Hi Bonnie, thank you for your follow-up. Ted never answered my question regarding his thoughts on Silverthorne or Wild Horse Canyon, so I found no need to reach out to him any further. I am aware of the pending litigation in the Wild Horse Canyon area as well as the $297 HOA monthly fee and the possible $8k-$10k fee assessment to homeowners depending on the outcome of the litigation. I also found out through my insurance agent that our carrier might not be carrying fire insurance for that area come July due to the past wildfires but if we could find the "right" house at the "right" price in that area it might not make all of the negatives seem so bad. :) There are hardly any homes in that area for sale (we prefer the hillside Westwood area more than the lower area, although we did see a single story home on the lower side months ago that sold within hours that we loved. Our first choice is the Silverthorne area (single story plan is our first love but also like the 2 story plans) and there is nothing currently on the market and makes it so frustrating to know where you want to live but can't do anything about it!
0 votes Thank Flag Link Fri Jun 11, 2010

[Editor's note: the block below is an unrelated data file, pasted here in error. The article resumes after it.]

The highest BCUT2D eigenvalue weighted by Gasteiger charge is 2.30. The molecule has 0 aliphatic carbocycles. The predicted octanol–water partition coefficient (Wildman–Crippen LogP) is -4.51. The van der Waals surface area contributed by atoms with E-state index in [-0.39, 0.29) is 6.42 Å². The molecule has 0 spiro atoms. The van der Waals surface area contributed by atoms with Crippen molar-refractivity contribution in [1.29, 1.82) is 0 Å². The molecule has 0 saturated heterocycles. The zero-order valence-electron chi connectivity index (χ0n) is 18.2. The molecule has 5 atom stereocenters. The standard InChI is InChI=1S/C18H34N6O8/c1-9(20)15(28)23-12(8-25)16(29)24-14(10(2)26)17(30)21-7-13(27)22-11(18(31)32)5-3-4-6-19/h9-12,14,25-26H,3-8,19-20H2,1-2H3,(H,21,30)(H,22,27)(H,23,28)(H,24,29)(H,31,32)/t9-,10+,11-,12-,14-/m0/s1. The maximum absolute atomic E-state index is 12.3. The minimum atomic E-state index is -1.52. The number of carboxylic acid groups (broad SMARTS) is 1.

Hi Wendy, I wondered, as a follow up, what you determined to do in the end. I dont know if you got in touch with Ted personally but I have some thoughts for you about the neighborhoods that you asked about. Ted has a great posting on his web site about Silverthorne and I currently have buyers in escrow on a home there. I think it is one of the best east end neighborhoods, both in a lifestyle choice and an investment. The floorplans are good the layouts of the homes are nice too. Wild Horse Canyon has some great floorplans and a number of the homes have lots of outdoor living space to enjoy or for all the toys. However, the HOA fees in this tract are very high and at last I heard, they still had some litigation going on. To oversimplify, there is some open space maintenance that the HOA believes is the City of Simi Valleys obligation and the City of Simi says that it is the HOA's obligation. The clean up cost is I believe in the millions. My understanding is that if the HOA is found responsible, it will increase the HOA fee with a special assessment that will not be so much more, on top of the nearly 400 per month, but it will be over many, many, years. If you would like more information, please let me know. I have a whole write up that I can send to you.